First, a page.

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Research and Publications Database

The NRFSN research and publications database leads users to regionally relevant fire science. There are more than 4,700 documents, which have been carefully categorized by the NRFSN to highlight topics and ecosystems important in the Northern Rockies Region. Categorized resources include records from the Joint Fire Science Program (JFSP), Fire Research and Management Exchange System (FRAMES), and Fire Effects Information System (FEIS).

Note: Additional Northern Rockies fire research is available from our Webinars & Recorded Media Archive, which provides access to webinars, videos, podcasts, storymaps, and seminars.

Hints: By default, the Search Terms box reads and searches for terms as if there were AND operators between them. To search for one or more terms, use the OR operator. Use quotation marks around phrases or to search for exact terms. To maximize the search function, use the Search Terms box for other information (e.g. author(s), date, species of interest, additional fire topics) together with the topic, ecosystem, and/or resource type terms from the lists. Additional information is available in our documents on topics, ecosystems, and types.

736 results


Select a Topic, and the sub-topic terms will appear.

Simulation is used to predict the spread of a wildland fire across land in real-time. Nevertheless, the large uncertainties in these simulations must be quantified in order to provide better information to fire managers. Ensemble forecasts are usually applied for this purpose, with an input parameter distribution that is defined...
Author(s): Frédéric Allaire, Vivien Mallet, Jean-Baptiste Filippi
Year Published: 2021
Type: Document : Book or Chapter or Journal Article
The Rothermel fire spread model provides the scientific basis for the US National Fire Danger Rating System(NFDRS) and several other important fire management applications. This study proposes a new perspective of the model that partitions the reaction intensity function and Energy Release Component (ERC) equations as an alternative...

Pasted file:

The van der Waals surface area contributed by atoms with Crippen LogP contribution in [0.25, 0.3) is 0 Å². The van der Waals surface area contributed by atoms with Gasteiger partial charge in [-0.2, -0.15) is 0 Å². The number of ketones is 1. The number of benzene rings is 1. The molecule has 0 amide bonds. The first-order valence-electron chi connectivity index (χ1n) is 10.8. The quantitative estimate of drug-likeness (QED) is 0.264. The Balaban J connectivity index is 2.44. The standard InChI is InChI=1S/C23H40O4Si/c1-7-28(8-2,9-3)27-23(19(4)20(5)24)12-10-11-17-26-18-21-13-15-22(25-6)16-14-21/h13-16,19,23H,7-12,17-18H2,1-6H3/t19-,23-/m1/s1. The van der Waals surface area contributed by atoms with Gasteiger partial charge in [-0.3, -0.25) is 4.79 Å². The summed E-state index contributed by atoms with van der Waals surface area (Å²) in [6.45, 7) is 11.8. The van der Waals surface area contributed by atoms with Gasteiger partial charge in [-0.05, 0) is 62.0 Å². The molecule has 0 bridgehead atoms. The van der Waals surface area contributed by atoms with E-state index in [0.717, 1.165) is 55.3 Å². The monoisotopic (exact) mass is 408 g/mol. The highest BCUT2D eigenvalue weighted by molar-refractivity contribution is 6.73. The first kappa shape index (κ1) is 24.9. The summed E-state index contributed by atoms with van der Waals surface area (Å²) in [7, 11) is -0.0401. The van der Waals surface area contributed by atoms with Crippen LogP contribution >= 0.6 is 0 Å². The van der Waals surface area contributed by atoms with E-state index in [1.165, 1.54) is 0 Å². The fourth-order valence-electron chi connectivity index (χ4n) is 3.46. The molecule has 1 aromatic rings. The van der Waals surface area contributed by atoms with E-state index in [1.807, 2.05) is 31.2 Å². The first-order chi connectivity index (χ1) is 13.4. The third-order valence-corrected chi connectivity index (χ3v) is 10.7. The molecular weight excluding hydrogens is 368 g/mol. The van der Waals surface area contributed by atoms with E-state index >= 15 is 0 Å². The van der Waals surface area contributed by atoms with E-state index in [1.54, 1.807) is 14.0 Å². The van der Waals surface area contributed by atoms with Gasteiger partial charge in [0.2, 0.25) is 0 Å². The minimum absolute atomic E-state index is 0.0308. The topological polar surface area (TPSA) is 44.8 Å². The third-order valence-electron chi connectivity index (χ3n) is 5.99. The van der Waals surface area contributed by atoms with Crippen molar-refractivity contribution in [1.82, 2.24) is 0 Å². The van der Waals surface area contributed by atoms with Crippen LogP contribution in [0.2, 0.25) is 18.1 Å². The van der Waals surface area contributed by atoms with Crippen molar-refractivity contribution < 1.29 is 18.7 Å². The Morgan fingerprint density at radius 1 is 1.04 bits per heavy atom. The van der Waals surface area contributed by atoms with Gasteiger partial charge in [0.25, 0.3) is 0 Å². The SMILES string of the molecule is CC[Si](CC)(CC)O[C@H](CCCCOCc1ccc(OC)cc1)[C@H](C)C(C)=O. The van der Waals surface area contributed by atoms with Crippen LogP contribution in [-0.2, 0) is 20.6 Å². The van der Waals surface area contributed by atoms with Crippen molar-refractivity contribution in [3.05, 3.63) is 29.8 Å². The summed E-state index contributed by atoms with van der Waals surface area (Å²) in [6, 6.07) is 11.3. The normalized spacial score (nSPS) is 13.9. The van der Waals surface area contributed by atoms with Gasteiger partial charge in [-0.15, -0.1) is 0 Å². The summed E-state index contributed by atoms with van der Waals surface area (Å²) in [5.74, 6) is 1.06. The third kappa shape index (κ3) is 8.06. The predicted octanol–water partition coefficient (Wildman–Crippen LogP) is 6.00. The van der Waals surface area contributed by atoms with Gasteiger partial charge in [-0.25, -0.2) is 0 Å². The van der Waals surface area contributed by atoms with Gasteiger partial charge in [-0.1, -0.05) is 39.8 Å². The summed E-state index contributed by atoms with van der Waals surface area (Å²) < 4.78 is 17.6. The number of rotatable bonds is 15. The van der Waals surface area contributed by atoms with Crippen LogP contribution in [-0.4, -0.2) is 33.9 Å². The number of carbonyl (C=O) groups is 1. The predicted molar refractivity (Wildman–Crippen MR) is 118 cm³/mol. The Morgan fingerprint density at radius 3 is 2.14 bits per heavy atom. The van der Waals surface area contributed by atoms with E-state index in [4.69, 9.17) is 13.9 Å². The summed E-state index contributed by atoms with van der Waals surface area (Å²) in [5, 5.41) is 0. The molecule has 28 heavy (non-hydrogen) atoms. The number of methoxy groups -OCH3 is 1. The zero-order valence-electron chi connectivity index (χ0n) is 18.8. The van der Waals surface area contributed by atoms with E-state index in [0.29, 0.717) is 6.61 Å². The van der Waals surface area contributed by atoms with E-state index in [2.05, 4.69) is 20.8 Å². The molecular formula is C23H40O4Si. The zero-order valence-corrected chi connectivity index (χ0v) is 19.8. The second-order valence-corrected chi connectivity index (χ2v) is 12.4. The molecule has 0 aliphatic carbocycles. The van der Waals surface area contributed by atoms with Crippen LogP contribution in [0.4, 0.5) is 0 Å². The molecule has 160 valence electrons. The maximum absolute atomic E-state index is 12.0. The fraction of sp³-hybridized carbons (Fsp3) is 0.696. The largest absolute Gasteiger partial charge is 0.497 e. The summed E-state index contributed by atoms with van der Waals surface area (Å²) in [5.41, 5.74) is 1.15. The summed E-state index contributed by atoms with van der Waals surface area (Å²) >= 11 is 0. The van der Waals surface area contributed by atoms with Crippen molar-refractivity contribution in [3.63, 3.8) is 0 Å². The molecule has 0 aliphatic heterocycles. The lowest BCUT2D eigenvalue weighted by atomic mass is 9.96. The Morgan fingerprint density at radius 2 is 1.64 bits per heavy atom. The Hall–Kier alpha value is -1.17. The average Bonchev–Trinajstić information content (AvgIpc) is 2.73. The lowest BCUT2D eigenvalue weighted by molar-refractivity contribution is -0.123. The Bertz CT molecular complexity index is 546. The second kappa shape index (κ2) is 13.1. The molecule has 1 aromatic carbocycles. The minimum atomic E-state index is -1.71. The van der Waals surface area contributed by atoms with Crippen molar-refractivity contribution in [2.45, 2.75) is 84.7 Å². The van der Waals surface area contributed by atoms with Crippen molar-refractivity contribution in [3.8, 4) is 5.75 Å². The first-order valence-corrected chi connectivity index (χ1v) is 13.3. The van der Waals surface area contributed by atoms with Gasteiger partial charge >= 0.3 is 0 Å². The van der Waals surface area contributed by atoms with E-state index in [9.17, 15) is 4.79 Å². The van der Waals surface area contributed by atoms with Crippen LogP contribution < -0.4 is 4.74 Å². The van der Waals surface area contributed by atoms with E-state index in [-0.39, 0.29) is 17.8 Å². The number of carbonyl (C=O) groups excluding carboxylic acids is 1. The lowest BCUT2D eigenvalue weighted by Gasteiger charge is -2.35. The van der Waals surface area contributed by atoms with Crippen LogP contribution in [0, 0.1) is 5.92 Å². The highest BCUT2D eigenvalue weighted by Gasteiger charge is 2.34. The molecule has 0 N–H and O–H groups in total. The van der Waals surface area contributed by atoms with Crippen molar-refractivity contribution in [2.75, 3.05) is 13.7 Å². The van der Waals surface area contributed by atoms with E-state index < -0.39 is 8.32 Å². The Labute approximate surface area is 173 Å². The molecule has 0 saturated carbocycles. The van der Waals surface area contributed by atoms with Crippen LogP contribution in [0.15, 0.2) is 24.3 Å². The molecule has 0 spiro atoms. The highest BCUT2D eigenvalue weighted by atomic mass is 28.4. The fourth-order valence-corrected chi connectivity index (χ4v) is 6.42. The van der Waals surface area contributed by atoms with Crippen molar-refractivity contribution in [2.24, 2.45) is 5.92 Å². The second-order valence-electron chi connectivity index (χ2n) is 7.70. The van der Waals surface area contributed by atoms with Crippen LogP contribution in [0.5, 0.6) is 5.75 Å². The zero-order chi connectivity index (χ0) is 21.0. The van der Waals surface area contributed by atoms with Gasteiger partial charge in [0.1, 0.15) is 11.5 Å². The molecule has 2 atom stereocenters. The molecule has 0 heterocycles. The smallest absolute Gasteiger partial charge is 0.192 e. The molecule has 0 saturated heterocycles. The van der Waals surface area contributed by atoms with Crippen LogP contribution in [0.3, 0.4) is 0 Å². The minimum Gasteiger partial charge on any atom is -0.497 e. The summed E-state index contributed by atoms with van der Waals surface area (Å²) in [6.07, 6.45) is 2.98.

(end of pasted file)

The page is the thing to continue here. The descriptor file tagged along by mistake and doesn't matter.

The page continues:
Author(s): Francis M. Fujioka, David R. Weise, Shyh-Chin Chen, Seung Hee Kim, Menas C. Kafatos
Year Published: 2021
Type: Document : Book or Chapter or Journal Article
Key to the long-term resilience of dryland ecosystems is the recovery of foundation plant species following disturbance. In ecosystems with high interannual weather variability, understanding the influence of short-term environmental conditions on establishment of foundation species is essential for identifying vulnerable landscapes...
Author(s): Alexandra K. Urza, Peter J. Weisberg, David Board, Jeanne C. Chambers, Stanley G. Kitchen, Bruce A. Roundy
Year Published: 2021
Type: Document : Book or Chapter or Journal Article
This article is a Response to Adams et al. 26, 3756–3758. See also the Letter by Nolan et al. 26, 1039–1041. In a response to our Letter on the causes and consequences of the 2019–20 forest fires in eastern Australia (Nolan et al., 2020), Adams, Neumann, and Shadmanroodposhti (2020) argued that fuel loads were causal to the...
Author(s): Ross A. Bradstock, Rachael H. Nolan, Luke Collins, Víctor Resco de Dios, Hamish G. Clarke, Meaghan E. Jenkins, Belinda Kenny, Matthais M. Boer
Year Published: 2020
Type: Document : Book or Chapter or Journal Article